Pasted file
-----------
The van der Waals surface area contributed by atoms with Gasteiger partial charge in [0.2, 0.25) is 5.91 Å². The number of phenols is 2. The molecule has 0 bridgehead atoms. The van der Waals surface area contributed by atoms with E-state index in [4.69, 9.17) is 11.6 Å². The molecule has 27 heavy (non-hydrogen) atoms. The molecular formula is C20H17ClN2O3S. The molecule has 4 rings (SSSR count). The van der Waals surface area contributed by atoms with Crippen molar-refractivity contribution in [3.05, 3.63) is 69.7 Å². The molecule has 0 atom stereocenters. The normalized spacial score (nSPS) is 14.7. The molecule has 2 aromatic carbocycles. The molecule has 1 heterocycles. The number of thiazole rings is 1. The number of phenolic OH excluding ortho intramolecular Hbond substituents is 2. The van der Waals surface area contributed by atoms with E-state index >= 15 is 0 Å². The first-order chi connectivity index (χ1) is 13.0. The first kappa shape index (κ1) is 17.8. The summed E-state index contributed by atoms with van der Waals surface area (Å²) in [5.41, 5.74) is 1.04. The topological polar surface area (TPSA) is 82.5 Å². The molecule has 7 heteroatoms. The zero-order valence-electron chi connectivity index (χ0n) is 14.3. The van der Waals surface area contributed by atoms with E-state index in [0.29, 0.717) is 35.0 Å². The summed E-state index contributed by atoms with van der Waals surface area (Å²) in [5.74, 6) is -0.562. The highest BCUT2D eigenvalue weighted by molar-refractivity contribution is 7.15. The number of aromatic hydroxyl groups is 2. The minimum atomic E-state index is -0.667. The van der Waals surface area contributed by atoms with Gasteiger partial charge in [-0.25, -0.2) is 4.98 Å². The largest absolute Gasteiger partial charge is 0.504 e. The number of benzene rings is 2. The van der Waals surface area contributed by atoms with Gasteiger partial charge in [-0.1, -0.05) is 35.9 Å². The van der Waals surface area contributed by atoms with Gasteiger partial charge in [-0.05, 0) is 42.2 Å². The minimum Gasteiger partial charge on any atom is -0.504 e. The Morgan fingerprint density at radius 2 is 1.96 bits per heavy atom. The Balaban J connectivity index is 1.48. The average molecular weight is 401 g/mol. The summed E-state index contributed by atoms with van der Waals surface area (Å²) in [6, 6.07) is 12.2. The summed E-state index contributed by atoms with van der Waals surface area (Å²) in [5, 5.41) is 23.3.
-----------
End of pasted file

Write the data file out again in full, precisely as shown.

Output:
The van der Waals surface area contributed by atoms with Gasteiger partial charge in [0.2, 0.25) is 5.91 Å². The number of phenols is 2. The molecule has 0 bridgehead atoms. The van der Waals surface area contributed by atoms with E-state index in [4.69, 9.17) is 11.6 Å². The molecule has 27 heavy (non-hydrogen) atoms. The molecular formula is C20H17ClN2O3S. The molecule has 4 rings (SSSR count). The van der Waals surface area contributed by atoms with Crippen molar-refractivity contribution in [3.05, 3.63) is 69.7 Å². The molecule has 0 atom stereocenters. The normalized spacial score (nSPS) is 14.7. The molecule has 2 aromatic carbocycles. The molecule has 1 heterocycles. The number of thiazole rings is 1. The number of phenolic OH excluding ortho intramolecular Hbond substituents is 2. The van der Waals surface area contributed by atoms with E-state index >= 15 is 0 Å². The first-order chi connectivity index (χ1) is 13.0. The first kappa shape index (κ1) is 17.8. The summed E-state index contributed by atoms with van der Waals surface area (Å²) in [5.41, 5.74) is 1.04. The topological polar surface area (TPSA) is 82.5 Å². The molecule has 7 heteroatoms. The zero-order valence-electron chi connectivity index (χ0n) is 14.3. The van der Waals surface area contributed by atoms with E-state index in [0.29, 0.717) is 35.0 Å². The summed E-state index contributed by atoms with van der Waals surface area (Å²) in [5.74, 6) is -0.562. The highest BCUT2D eigenvalue weighted by molar-refractivity contribution is 7.15. The number of aromatic hydroxyl groups is 2. The minimum atomic E-state index is -0.667. The van der Waals surface area contributed by atoms with Gasteiger partial charge in [-0.25, -0.2) is 4.98 Å². The largest absolute Gasteiger partial charge is 0.504 e. The number of benzene rings is 2. The van der Waals surface area contributed by atoms with Gasteiger partial charge in [-0.1, -0.05) is 35.9 Å². The van der Waals surface area contributed by atoms with Gasteiger partial charge in [-0.05, 0) is 42.2 Å². The minimum Gasteiger partial charge on any atom is -0.504 e. The Morgan fingerprint density at radius 2 is 1.96 bits per heavy atom. The Balaban J connectivity index is 1.48. The average molecular weight is 401 g/mol. The summed E-state index contributed by atoms with van der Waals surface area (Å²) in [6, 6.07) is 12.2. The summed E-state index contributed by atoms with van der Waals surface area (Å²) in [5, 5.41) is 23.3.